'Boggis and Bunce and Bean
One fat, one short, one lean.
These horrible crooks
So different in looks
Were none the less equally mean.'
That is what the children round about used to sing when they saw them.
On a hill above the valley there was a wood.
In the wood there was a huge tree.
Under the tree there was a hole.
In the hole lived Mr Fox and Mrs Fox and their four Small Foxes.
Every evening as soon as it got dark, Mr Fox would say to Mrs Fox, 'Well, my darling, what shall it be this time? A plump chicken from Boggis? A duck or a goose from Bunce? Or a nice turkey from Bean?' And when Mrs Fox had told him what she wanted, Mr Fox would creep down into the valley in the darkness of the night and help himself.
Boggis and Bunce and Bean knew very well what was going on, and it made them wild with rage. They were not men who liked to give anything away. Less still did they like anything to be stolen from them. So every night each of them would take his shotgun and hide in a dark place somewhere on his own farm, hoping to catch the robber.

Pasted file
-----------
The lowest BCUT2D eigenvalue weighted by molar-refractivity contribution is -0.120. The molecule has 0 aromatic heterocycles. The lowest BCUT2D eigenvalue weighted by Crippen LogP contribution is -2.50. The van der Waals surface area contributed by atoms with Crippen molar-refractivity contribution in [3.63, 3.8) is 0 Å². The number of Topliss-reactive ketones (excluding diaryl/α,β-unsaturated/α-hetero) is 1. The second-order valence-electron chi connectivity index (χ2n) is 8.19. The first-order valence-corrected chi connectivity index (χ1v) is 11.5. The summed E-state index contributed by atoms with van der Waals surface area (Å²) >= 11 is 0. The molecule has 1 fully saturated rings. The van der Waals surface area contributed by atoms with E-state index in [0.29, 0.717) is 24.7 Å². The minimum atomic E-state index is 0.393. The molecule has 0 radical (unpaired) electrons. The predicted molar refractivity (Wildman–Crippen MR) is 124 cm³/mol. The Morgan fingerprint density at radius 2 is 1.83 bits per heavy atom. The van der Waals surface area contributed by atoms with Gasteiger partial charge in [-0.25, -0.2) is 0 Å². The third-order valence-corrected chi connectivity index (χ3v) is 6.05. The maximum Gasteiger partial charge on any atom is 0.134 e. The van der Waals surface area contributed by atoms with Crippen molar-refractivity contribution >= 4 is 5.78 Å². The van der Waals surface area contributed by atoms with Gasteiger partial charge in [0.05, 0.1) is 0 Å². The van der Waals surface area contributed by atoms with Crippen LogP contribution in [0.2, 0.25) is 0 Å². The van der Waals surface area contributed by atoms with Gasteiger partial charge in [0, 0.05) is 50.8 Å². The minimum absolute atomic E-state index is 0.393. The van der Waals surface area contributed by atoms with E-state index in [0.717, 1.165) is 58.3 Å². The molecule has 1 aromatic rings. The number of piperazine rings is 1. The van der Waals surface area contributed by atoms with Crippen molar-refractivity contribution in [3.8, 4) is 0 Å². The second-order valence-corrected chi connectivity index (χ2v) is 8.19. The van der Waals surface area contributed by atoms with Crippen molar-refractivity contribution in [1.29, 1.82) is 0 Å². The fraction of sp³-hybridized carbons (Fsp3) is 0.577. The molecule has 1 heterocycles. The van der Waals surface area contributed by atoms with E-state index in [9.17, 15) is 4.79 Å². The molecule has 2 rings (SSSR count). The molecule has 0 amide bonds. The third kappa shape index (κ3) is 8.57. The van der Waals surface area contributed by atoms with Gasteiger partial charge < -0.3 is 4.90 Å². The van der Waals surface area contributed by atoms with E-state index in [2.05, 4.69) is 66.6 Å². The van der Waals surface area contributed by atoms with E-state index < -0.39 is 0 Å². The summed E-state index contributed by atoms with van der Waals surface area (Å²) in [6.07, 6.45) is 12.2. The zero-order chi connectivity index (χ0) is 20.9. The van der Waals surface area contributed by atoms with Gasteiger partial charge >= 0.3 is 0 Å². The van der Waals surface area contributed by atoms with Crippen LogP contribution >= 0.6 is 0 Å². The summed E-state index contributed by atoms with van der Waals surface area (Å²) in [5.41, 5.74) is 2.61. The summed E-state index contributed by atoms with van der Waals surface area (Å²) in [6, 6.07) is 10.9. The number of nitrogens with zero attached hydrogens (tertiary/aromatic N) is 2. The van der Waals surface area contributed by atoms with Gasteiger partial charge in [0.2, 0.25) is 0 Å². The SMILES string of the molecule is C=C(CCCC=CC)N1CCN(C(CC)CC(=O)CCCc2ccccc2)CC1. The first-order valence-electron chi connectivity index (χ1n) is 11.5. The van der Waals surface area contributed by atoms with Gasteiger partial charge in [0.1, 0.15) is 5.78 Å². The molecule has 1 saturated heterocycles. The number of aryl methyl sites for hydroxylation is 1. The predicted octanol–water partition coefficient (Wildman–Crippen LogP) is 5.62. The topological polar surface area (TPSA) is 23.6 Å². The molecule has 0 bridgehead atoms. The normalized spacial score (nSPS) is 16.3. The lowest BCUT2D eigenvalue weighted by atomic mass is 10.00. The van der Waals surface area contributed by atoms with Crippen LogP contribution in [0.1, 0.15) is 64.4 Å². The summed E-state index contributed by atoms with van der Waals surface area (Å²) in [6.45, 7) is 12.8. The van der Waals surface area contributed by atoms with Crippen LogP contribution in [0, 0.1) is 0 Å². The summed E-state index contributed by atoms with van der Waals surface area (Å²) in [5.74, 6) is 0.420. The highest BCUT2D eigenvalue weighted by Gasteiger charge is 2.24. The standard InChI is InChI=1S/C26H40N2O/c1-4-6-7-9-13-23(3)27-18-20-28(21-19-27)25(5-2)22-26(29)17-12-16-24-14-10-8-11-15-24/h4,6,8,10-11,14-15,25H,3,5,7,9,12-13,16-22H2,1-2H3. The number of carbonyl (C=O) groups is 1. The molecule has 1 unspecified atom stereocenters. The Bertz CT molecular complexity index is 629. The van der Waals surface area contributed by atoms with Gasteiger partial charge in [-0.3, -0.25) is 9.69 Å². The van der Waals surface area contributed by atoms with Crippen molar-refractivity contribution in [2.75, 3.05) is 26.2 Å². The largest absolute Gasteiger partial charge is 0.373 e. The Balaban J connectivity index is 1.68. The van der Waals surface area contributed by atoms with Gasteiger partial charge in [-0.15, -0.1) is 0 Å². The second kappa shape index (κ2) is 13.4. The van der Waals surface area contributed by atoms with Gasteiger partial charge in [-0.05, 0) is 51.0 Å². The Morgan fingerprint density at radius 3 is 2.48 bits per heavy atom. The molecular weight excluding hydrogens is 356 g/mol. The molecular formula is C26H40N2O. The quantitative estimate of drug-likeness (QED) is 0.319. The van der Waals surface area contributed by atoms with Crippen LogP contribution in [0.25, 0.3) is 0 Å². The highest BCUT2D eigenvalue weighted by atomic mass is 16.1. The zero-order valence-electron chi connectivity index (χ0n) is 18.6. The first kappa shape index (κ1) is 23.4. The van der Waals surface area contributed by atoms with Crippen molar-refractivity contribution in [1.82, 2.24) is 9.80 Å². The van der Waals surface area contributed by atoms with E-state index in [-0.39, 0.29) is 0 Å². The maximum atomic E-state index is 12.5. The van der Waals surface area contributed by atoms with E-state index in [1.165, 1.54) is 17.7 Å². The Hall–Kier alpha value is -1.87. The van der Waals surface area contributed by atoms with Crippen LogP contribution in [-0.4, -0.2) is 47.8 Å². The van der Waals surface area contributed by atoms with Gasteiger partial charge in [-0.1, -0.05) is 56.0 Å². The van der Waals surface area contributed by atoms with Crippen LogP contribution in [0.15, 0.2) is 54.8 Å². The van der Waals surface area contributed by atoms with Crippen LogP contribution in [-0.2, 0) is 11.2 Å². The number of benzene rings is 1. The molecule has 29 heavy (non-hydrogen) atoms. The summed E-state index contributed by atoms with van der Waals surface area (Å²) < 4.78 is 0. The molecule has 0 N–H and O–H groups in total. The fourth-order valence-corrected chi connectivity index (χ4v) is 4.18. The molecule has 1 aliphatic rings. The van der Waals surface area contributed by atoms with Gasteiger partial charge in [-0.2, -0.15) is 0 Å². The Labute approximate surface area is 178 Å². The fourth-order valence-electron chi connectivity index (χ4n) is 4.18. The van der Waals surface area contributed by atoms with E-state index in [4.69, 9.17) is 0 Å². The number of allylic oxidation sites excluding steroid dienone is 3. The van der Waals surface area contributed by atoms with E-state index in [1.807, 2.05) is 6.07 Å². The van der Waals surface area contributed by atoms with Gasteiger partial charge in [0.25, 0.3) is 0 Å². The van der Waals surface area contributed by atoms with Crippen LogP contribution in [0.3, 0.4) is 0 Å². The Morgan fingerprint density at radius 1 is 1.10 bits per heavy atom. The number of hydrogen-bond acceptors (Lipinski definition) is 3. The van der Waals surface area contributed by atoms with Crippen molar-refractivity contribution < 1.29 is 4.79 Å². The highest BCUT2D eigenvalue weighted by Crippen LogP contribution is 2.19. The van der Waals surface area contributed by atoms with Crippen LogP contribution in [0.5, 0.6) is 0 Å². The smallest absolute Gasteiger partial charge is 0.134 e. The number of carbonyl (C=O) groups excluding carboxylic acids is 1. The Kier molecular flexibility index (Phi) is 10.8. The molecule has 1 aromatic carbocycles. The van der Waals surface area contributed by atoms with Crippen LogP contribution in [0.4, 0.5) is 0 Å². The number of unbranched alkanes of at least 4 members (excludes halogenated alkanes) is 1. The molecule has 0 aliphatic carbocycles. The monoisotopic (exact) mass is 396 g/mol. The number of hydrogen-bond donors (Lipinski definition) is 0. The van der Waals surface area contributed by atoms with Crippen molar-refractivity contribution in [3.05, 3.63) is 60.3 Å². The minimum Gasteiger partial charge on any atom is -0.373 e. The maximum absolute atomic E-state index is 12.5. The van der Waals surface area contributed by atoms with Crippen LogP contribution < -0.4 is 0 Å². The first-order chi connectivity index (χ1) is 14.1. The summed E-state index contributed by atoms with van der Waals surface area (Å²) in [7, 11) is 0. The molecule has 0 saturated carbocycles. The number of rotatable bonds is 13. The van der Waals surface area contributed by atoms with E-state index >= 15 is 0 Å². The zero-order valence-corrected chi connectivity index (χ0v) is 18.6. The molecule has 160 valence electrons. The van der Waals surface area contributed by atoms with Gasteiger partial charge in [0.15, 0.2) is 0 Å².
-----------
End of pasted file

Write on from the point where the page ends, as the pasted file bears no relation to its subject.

But Mr Fox was too clever for them. He always approached a farm with the wind blowing in his face, and this meant that if any man were lurking in the shadows ahead, the wind would carry the smell of that man to Mr Fox's nose from far away. Thus, if Mr Boggis was hiding behind his Chicken House Number One, Mr Fox would smell him out from fifty yards off and quickly change direction, heading for Chicken House Number Four at the other end of the farm.
'Dang and blast that lousy beast!' cried Boggis.
'I'd like to rip his guts out!' said Bunce.
'He must be killed!' cried Bean.
'But how?' said Boggis. 'How on earth can we catch the blighter?'
Bean picked his nose delicately with a long finger. 'I have a plan,' he said.
'You've never had a decent plan yet,' said Bunce.
'Shut up and listen,' said Bean. 'Tomorrow night we will all hide just outside the hole where the fox lives. We will wait there until he comes out. Then... Bang! Bang-bang-bang.'
'Very clever,' said Bunce. 'But first we shall have to find the hole.'